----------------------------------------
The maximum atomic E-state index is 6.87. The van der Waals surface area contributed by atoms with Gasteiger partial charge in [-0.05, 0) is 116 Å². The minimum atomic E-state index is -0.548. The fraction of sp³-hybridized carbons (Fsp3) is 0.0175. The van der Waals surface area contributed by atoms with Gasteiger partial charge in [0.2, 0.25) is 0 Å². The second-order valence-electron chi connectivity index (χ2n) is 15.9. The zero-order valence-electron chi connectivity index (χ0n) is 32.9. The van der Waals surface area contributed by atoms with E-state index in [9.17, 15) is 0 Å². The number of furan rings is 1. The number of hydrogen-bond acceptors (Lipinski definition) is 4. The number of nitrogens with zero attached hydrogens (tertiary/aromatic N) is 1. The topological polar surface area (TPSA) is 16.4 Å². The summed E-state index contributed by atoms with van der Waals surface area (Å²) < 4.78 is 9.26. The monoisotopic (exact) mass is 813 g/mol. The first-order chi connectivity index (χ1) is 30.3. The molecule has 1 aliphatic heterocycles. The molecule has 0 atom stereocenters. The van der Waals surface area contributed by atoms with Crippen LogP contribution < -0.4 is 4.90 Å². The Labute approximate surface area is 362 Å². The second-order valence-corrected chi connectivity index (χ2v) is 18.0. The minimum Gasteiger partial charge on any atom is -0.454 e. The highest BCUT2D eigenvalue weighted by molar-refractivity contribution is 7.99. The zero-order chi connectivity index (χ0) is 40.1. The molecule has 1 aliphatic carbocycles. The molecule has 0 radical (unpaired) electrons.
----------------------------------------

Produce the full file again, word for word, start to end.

The maximum atomic E-state index is 6.87. The van der Waals surface area contributed by atoms with Gasteiger partial charge in [-0.05, 0) is 116 Å². The minimum atomic E-state index is -0.548. The fraction of sp³-hybridized carbons (Fsp3) is 0.0175. The van der Waals surface area contributed by atoms with Gasteiger partial charge in [0.2, 0.25) is 0 Å². The second-order valence-electron chi connectivity index (χ2n) is 15.9. The zero-order valence-electron chi connectivity index (χ0n) is 32.9. The van der Waals surface area contributed by atoms with E-state index in [9.17, 15) is 0 Å². The number of furan rings is 1. The number of hydrogen-bond acceptors (Lipinski definition) is 4. The number of nitrogens with zero attached hydrogens (tertiary/aromatic N) is 1. The topological polar surface area (TPSA) is 16.4 Å². The summed E-state index contributed by atoms with van der Waals surface area (Å²) < 4.78 is 9.26. The monoisotopic (exact) mass is 813 g/mol. The first-order chi connectivity index (χ1) is 30.3. The molecule has 1 aliphatic heterocycles. The molecule has 0 atom stereocenters. The van der Waals surface area contributed by atoms with Crippen LogP contribution < -0.4 is 4.90 Å². The Labute approximate surface area is 362 Å². The second-order valence-corrected chi connectivity index (χ2v) is 18.0. The minimum Gasteiger partial charge on any atom is -0.454 e. The highest BCUT2D eigenvalue weighted by molar-refractivity contribution is 7.99. The zero-order chi connectivity index (χ0) is 40.1. The molecule has 1 aliphatic carbocycles. The molecule has 0 radical (unpaired) electrons.